He Has a Good Money Manager
When it comes to choosing a financial advisor, Gates certainly knows how to pick ’em. His money manager, Michael Larson, is largely responsible for growing Gates’ fortune.Business Insider reported in 2014 that Gates hired Larson more than two decades ago — when his net worth was $5 billion — to run his personal investment company, Cascade Investment, LLC. According to Business Insider, Gates is “getting richer faster than he can give his money away” thanks to Larson.Larson also manages investment assets for the Bill & Melinda Gates Foundation. Check Out: Warren Buffett, Mark Zuckerberg and Other Rich People Not Leaving a Fortune to Their Kids

                         He Diversified His Private Portfolio
When Gates was building Microsoft, he put most of his time, energy and creative talent into making it arguably the greatest tech company in the world. Once he got rich, however, he did what most financial advisors recommend investors do regardless of their net worth — he diversified. Gates sold most of his Microsoft stock — he now owns a little more than 1% of the company’s shares. He then used the cash to invest in a wide range of different stocks and other assets that protected his massive portfolio from a single-security calamity and sent his already sizable fortune soaring.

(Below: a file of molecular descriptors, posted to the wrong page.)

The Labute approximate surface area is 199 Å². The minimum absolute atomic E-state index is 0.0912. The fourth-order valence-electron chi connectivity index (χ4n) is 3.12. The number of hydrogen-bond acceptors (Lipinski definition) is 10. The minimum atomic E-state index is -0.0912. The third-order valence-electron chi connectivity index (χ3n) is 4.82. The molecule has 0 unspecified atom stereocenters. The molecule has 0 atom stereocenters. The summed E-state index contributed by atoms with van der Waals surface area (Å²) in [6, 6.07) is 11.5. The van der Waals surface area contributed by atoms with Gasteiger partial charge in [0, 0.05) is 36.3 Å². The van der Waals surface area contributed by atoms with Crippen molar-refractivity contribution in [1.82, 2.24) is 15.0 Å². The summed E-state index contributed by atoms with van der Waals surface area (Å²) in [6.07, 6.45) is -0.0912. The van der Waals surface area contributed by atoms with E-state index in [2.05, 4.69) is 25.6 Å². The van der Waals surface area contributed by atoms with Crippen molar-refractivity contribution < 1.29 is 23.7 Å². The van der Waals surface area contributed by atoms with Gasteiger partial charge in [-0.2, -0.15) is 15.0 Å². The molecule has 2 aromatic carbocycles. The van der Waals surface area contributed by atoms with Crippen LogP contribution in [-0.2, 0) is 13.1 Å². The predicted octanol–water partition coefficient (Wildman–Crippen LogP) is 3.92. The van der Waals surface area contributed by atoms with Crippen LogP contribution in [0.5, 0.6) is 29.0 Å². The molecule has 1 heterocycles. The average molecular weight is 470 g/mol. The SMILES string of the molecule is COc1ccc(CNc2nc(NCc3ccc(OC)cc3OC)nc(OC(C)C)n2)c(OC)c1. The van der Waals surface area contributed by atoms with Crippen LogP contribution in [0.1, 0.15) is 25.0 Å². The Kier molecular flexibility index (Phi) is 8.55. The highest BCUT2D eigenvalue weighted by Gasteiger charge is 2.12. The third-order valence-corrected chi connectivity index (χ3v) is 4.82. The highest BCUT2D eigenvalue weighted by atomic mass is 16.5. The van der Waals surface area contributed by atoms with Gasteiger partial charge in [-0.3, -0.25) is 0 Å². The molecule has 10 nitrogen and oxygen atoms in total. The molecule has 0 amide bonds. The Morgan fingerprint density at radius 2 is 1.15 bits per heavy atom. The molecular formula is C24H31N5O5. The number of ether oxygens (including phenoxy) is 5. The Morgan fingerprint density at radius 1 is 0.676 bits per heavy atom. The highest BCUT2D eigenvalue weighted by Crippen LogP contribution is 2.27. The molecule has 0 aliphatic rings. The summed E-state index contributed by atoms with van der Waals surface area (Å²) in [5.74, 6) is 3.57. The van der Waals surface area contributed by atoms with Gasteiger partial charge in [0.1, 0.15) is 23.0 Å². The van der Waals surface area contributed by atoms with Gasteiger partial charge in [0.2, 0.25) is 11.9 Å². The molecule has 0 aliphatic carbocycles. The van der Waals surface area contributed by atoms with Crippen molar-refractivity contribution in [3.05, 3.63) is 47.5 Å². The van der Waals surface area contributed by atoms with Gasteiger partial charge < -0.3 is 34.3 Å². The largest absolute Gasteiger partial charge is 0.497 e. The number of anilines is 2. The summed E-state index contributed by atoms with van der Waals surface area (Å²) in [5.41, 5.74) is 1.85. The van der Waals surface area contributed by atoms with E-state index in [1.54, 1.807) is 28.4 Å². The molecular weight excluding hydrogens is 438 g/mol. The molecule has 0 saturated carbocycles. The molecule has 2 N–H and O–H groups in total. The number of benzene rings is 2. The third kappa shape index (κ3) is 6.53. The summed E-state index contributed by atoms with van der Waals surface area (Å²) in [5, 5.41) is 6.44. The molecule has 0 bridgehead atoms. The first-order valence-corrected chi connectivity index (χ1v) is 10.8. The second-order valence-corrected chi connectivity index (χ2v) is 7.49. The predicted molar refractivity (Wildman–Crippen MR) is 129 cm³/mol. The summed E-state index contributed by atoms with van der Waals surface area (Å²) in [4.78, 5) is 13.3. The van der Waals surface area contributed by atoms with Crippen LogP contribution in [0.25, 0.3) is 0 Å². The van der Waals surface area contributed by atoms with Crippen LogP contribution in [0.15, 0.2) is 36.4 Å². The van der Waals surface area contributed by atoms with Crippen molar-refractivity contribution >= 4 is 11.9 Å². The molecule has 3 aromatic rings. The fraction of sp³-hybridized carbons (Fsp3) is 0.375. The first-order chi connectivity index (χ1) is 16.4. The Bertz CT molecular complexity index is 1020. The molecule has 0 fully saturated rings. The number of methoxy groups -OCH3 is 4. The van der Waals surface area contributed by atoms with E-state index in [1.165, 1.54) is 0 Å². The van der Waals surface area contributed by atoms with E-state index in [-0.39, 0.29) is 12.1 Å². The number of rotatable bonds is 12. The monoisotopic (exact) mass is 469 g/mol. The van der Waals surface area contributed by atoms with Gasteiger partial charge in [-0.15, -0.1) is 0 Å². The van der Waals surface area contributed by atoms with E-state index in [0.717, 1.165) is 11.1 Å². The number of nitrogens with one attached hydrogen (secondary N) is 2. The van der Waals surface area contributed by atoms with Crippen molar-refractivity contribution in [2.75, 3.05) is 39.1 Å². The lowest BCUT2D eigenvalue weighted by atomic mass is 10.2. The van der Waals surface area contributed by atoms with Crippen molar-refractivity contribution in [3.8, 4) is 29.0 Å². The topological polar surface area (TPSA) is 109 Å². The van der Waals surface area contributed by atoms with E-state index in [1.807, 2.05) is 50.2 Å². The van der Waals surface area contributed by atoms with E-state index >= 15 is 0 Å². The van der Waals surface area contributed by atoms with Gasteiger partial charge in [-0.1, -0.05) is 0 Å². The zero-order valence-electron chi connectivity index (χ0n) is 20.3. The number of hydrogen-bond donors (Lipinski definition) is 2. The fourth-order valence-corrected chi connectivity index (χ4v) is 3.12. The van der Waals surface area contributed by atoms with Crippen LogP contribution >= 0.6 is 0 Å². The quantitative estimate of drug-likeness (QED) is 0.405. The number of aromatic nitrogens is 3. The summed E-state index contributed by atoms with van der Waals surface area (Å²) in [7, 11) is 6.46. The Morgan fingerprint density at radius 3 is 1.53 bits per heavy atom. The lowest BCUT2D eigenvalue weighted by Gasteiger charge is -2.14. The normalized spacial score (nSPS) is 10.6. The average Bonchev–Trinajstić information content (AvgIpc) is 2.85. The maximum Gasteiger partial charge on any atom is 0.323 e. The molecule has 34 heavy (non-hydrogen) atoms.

He Knew When He'd Outgrown Partnerships
Microsoft’s partnership with IBM formed the backbone of the 1980s personal computer revolution. The two companies collaborated to create the operating systems that breathed life into most PCs. By the early 1990s, however, the partnership had stagnated and Gates determined Microsoft would be better going it alone. The gamble paid off. When the separation was complete in 1992, IBM walked away with the jointly created OS/2 operating system and Microsoft left with the software that would make it king: MS-DOS and Windows. In 2016, Forbes wrote of Gates, “His decision to divorce IBM stands as one of his best. Microsoft took control over its own destiny.”